After lunch we strolled around the town which unlike yesterday was mostly open, we went to the ABC store (more rum for Wally’s grog was needed) the IGA grocery store for a few things and returned to our boats for a nap and to await happy hour. For dinner the group decided to go back into town to “Something Different” Restaurant recommended by Brenda Ripley. Their motto “meet, fire, good” just about says it all. We had some of the best smoked beef and pork I have ever had. They also sell super deserts and locally roasted coffee that is wonderful. If you are ever in Urbanna, and are not a vegetarian, I would highly recommend this local eating place. After dinner, back to the boats to enjoy the cool evening.
Thur. Sept. 18, 2014: Another beautiful day for the fleet to make the long and arduous journey to the Tides Inn located on Carter Creek about 8 miles from Urbanna. We arrived around noon and with the help of two friendly dock hands settled in quickly to enjoy the delights of probably the most luxurious boating destination on the Chesapeake Bay. We were joined here by Brenda and Ray, JJ and Juliana, and the John and Pam and Debra and Henry. After lunch, some of our crew went to the pool, others tried one of the new standup paddle boards (SUPs), some enjoyed the sit down paddle boat, and some toured the Inn. We all came back together at 17:30 for drinks on the dock. Today was Terry and Jeanie Bidnick’s anniversary so we celebrated with a song, toast, and a Tides Inn souvenir card. While they went off to dine in the lap of luxury, the rest of us had small plates around the fire pits on the patio and enjoyed the cool evening. Most were on their bunks by 22:30.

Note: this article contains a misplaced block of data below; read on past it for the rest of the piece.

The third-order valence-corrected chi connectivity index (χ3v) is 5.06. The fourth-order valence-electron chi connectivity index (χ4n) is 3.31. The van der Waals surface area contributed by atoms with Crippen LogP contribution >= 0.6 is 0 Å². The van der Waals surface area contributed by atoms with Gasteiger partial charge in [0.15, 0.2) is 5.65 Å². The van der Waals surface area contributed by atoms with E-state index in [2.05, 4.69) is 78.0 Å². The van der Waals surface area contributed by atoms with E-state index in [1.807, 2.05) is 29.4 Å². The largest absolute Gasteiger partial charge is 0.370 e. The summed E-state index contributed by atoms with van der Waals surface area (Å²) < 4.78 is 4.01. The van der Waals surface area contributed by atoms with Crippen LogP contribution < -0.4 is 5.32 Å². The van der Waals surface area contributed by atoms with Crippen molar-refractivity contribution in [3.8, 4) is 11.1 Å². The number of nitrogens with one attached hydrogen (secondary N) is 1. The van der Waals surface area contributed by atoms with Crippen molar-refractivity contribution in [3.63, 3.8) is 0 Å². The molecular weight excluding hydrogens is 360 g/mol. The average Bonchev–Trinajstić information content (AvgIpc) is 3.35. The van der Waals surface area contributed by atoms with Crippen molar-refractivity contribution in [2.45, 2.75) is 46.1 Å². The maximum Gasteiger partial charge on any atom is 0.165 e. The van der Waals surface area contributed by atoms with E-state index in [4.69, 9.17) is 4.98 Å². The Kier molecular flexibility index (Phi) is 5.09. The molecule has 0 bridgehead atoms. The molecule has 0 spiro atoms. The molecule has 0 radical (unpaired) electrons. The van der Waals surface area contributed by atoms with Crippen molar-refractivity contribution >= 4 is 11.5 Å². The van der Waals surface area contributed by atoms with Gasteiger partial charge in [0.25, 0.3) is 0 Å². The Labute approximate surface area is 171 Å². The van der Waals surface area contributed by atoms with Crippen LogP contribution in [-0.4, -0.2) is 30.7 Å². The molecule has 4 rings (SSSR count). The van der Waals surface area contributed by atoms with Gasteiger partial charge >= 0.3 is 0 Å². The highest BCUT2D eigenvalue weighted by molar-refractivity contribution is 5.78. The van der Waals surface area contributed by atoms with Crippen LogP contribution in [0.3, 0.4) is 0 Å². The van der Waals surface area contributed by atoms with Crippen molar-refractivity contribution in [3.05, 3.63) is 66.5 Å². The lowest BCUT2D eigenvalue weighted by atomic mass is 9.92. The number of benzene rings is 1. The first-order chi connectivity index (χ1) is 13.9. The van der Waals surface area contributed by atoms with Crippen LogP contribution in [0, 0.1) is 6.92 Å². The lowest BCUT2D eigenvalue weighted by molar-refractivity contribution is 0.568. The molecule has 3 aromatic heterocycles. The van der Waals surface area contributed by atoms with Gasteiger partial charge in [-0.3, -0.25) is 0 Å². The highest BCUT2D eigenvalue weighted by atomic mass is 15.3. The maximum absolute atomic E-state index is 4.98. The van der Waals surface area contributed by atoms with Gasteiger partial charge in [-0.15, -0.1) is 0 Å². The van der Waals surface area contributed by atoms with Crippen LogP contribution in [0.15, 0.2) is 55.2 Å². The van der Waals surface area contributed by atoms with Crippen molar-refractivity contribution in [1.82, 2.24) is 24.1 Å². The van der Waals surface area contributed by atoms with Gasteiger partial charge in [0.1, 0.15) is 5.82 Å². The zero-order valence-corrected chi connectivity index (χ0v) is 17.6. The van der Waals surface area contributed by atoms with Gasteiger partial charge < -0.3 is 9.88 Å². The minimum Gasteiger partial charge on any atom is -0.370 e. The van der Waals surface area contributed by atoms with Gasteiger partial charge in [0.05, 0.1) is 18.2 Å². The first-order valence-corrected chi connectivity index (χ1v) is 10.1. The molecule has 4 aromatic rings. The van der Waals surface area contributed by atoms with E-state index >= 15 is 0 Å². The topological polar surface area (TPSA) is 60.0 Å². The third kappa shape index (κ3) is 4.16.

Fri. Sept 19, 2014: Today we bid farewell to Wally and Molly Stone and Westbrook Murphy who left today on Mary Jane for home. We wish them a safe journey. The weather over the last few days has been so boring. Blue skies, moderate temperatures, light winds and cool nights just don’t provide very much drama. Today was the same, and the crews took advantage of a great breakfast provided gratis by the Tides Inn to start the day. If you haven’t had the local delicacy of scrambled eggs, fried oysters, buttermilk biscuits and sausage gravy, you have missed a great southern tradition. After a suitable recovery period, most of the crews went to the local Steamboat museum. We enjoyed a private tour organized by Brenda Ripley. They have some wonderful steamboat models representing some of the more than 200 passenger and freight carrying boats that plied the bay from the 1870 to 1937. Shopping and lunch in nearby Irvington followed. Not too much going on here but it gave everyone a chance to work off a little of the huge breakfast. A few of us took bicycles provided by the Tides Inn and visited the Dog and Oyster winery not far away. The wine is expensive and not all that good but the trip was pleasant. Tonight everyone is going to dinner at the inn. The food is good but not at the same level as last year. The prices are higher and the wine is ridiculously priced. After dinner we gathered around a fire and sang a few songs and chatted. We all agreed that is was a very relaxed evening. Tomorrow we have a short trip to the Great Wicomico for our last raft up.